An Illustrated Love Letter to Gardening

A lush serenade to the patience and fortitude of living with uncertainty and letting life unfold on its own terms.

An Illustrated Love Letter to Gardening

“I work like a gardener,” the visionary artist Joan Miró observed in reflecting on his creative process. It was in a garden bed that Virginia Woolf arrived at her exquisite epiphany about what it takes to be an artist. For poet Ross Gay, time spent in the garden is “an exercise in supreme attentiveness.” Looking back on his life, the great neurologist Oliver Sacks recognized the healing power of gardens as one of only two non-medical interventions that have helped his patients, alongside music. “It came to me while picking beans, the secret of happiness,” the bryologist and Native American storyteller Robin Wall Kimmerer wrote in her gorgeous ode to gardening.

I too have healed, have honed my attention, have fine-tuned my artistic voice and purpose, have learned and practiced happiness in the garden, on my tiny patch of Brooklyn soil. I too have knelt on the frost-bitten ground to press into it the first seed of spring, have craned my neck by midsummer to meet the prayerful face of the sunflower, radiant and rueful in its solitary stature. I too have plunged my hands into the moist dirt, cupping the infant root system of a willow tree I know will outlive me, cupping with it the bewildering, consecrating knowledge that seed and sunflower and willow and I all banged into being 13.8 billion years ago from a single source, no louder than the opening note of Beethoven’s Fifth Symphony, no larger than the dot levitating over the small i, the I lowered from the pedestal of ego, all the while remembering that humility comes from humilis — Latin for low, of the earth.

That — how gardening brings us into intimate contact with the rhythms and relational marvels of nature, with ourselves as humble notes in the rhythm and nodes in the marvel — is what artist Debbie Millman, my longtime former partner and now darling friend, explores in this wondrous illustrated love letter to the garden she started with her then-fiancé, now-wife Roxane Gay, part of a four-part series for TED, narrated in Debbie’s own lush and recognizable voice.

Complement with this illustrated Victorian encyclopedia of poetic lessons from the garden and a lovely contemporary children’s book about how gardening teaches us to work with unselfish purpose, then savor more of Debbie’s splendid visual stories and meditations on her Instagram.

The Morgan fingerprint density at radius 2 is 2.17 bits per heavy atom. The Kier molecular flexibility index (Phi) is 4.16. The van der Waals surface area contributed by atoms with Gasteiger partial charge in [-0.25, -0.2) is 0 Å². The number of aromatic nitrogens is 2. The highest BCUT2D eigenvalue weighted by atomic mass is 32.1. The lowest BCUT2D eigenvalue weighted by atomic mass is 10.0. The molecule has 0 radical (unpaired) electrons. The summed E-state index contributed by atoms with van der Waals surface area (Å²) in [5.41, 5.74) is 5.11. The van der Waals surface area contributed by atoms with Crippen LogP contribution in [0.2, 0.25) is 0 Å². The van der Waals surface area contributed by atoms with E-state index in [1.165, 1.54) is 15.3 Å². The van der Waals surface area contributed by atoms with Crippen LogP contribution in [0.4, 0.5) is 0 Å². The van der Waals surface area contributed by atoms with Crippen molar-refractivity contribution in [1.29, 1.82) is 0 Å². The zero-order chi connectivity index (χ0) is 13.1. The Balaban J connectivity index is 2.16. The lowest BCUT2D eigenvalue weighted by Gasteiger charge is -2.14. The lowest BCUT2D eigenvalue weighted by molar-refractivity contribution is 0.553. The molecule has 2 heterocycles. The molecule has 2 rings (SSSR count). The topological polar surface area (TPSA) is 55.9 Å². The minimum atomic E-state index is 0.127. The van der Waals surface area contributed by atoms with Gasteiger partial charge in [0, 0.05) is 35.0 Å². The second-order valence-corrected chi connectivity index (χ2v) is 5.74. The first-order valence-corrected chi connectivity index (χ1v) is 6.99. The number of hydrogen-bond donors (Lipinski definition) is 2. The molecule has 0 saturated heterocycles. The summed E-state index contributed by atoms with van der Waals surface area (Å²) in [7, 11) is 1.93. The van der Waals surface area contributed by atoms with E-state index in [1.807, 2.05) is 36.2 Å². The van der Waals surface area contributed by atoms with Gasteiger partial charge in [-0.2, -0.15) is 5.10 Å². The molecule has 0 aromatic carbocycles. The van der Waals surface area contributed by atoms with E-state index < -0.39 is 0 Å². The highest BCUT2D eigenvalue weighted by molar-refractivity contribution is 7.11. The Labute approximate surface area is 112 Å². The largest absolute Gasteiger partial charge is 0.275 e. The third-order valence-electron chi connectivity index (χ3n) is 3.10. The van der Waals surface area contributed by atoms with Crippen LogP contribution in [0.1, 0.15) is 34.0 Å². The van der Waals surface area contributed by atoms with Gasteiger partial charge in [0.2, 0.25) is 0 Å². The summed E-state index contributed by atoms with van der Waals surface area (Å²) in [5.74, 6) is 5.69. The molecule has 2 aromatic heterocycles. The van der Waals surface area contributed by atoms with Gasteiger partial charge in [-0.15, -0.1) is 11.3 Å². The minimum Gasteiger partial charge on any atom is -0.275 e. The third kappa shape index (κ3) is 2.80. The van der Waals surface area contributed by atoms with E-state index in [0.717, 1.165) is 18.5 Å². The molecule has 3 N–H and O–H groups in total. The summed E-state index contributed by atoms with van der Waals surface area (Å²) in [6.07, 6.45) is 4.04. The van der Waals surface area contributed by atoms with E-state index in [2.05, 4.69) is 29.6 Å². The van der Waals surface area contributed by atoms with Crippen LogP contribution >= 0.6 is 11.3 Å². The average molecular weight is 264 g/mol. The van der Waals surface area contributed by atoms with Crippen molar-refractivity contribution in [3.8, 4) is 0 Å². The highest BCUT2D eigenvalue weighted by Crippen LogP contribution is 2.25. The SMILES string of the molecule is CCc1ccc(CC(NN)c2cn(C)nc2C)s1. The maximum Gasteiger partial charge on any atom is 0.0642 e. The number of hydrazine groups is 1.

Ode to Buttoning and Unbuttoning My Shirt: Poet Ross Gay’s Subtle, Stunning Meditation on Learning to Live and Learning to Die

In praise of practicing the inevitable through the improbable, the mundane moments when we are “as delicate as we can be in this life.”

Ode to Buttoning and Unbuttoning My Shirt: Poet Ross Gay’s Subtle, Stunning Meditation on Learning to Live and Learning to Die

Every act of living is an act of learning to die, of apprenticing ourselves to the loss of this moment, of this collarbone being touched, of this hand doing the touching. If we are thoughtful and tender enough with ourselves, the terror of the loss cusps into transcendence, the grief into gratitude, into a nonspecific gladness enveloping everything that ever was and ever will be, enveloping us in the sense of ourselves as nothing more than particles passing between not yet and no more, nothing less than particular, particulate miracles bewildered and bewildering in their passage.

That is what poet Ross Gay explores with his light and luminous touch in one of the highlights from the fourth annual Universe in Verse, the poem “Ode to Buttoning and Unbuttoning My Shirit” from his altogether resuscitating and resucculating 2015 poetry collection Catalog of Unabashed Gratitude (public library) — the conceptual womb out of his which his prose miracle The Book of Delights was born.

by Ross Gay

No one knew or at least
I didn’t know
they knew
what the thin disks
threaded here
on my shirt
might give me
in terms of joy
this is not something to be taken lightly
the gift
of buttoning one’s shirt
top to bottom
or bottom
to top or sometimes
the buttons
will be on the other
side and
I am a woman
that morning
slipping the glass
through its slot
I tread
differently that day
or some of it
my conversations
are different
and the car bomb slicing the air
and the people in it
for a quarter mile
and the honeybee’s
legs furred with pollen
mean another
thing to me
than on the other days
which too have
been drizzled in this
simplest of joys
in this world
of spaceships and subatomic
this and that
two maybe three
times a day
some days
I have the distinct pleasure
of slowly untethering
the one side
from the other
which is like unbuckling
a stack of vertebrae
with delicacy
for I must only use
the tips
of my fingers
with which I will
one day close
my mother’s eyes
this is as delicate
as we can be
in this life
like this
giving the raft of our hands
to the clumsy spider
and blowing soft until she
lifts her damp heft and
crawls off
we practice like this
pushing the seed into the earth